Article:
Faculty Focus: Al Ippolito

After winning Professor of the Year – chosen by students – and TJC Endowed Chair for 2017 – chosen by his peers – speech professor Al Ippolito isn’t resting on his laurels.

He says these awards are merely reflections that his teaching style is working.

But Ippolito wasn’t always a professor – or “coach” as he likes to say. With two associate’s degrees: in civil engineering and mechanical engineering, he started his career in manufacturing.

He began working for Carrier on the industrial side, and then General Electric in the ‘70s. He was on the team at GE that developed the Talaria, an expensive video projection system for large venues like concerts and theaters. The technology was further developed into HDTV and then sold to Sony. 

“Both Carrier Air Conditioning and GE told me ‘you’ve got to go back to school so we can promote you. Go to Syracuse University and talk to them.’”

Ippolito then took classes at Syracuse at night and got his bachelor’s and then his master’s, where he learned to love teaching as a graduate assistant. Ippolito took the offer from Syracuse University for a full scholarship for his master's, however, he had to do it full time. GE then made him a consultant while he was finishing his master’s.

“I got ‘outstanding teaching assistant’ [at Syracuse]. That is when I knew I could teach,” he said.

“When I see the student who would never speak on the first day, and then at the end gets up there and blows everyone away, that means that person is now empowered.”

As it happened, the human resources director for his former employer, Carrier, was in one of his classes, and made Ippolito an offer he “couldn’t refuse.” So, he went back to Carrier.

“I had to decide: either Tyler, Texas, or McMinnville, Tennessee. At the time Tyler seemed more progressive.” Ippolito worked for Carrier for another 10 years before realizing that the company intended to move its plants to Mexico. Carrier closed its Tyler plant in 2013.

He took an early retirement offer from Carrier to pursue his passion for teaching.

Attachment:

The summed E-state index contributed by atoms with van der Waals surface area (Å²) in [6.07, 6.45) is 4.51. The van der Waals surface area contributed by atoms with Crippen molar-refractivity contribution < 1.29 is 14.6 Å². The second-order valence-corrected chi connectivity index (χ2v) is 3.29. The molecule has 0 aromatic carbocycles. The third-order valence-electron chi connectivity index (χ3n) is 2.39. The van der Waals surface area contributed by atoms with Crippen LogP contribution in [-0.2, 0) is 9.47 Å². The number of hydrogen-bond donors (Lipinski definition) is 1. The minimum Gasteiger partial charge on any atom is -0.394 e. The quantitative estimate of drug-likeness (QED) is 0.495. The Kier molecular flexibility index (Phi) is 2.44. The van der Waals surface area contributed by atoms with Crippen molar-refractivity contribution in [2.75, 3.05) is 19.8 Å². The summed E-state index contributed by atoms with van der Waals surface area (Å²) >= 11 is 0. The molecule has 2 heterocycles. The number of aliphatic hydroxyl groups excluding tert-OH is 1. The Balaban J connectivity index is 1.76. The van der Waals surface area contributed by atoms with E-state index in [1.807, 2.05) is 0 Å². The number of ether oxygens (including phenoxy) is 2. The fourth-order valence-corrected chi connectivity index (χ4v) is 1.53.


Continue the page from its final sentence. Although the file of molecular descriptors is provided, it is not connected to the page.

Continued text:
Ippolito started his teaching career at UT Tyler as the Assistant Director to the newly created STEM program, where he would visit high schools, showing students the importance of science, technology, engineering and mathematics education.

From there, he began at TJC, where he’s been for the past 10 years.

His classroom style can be attributed more to “coaching” than to teaching. He uses mnemonic devices like “the four C’s” as well as several “I-isms” he throws in throughout the semester.

“What you resist will persist,” is an I-ism.

Some of them can be a bit more nuanced: “’In order to be an effective communicator, you need compassion, empathy, humility and respect.’ My students recite that before anyone goes up in front of the class to talk.”

Ippolito teaches business and professional communication. In the first speech, students are required to construct speeches to answer the question: “why should I hire you?” The class then decides by the end of the semester whether to hire that student or not in a hypothetical sense.

His business background certainly helped to foster his tough, yet realistic teaching philosophy. He says it’s all worth it when he sees the light bulb go off in a student’s head, and apply theory to real world applications.

“When I see the student who would never speak on the first day, and then at the end gets up there and blows everyone away, that means that person is now empowered,” he said. “By the end of the semester, you don’t even know who these kids are. That much change.”

Ippolito says two-year degrees provide the venue for students to be able to get a job and do a trade. They can also go further and transfer to a four-year school. “It’s a good way to cut your teeth because there’s rigor and expectations,” he said.

And now with two associate’s degrees, a bachelor’s and master’s, he said he still has a lot more knowledge and “coaching” left to impart.

“My students ask me ‘why are you here? You could be out making money.’ I decided it’s time to give back.”

For more articles about TJC faculty, visit the Faculty Focus section. 

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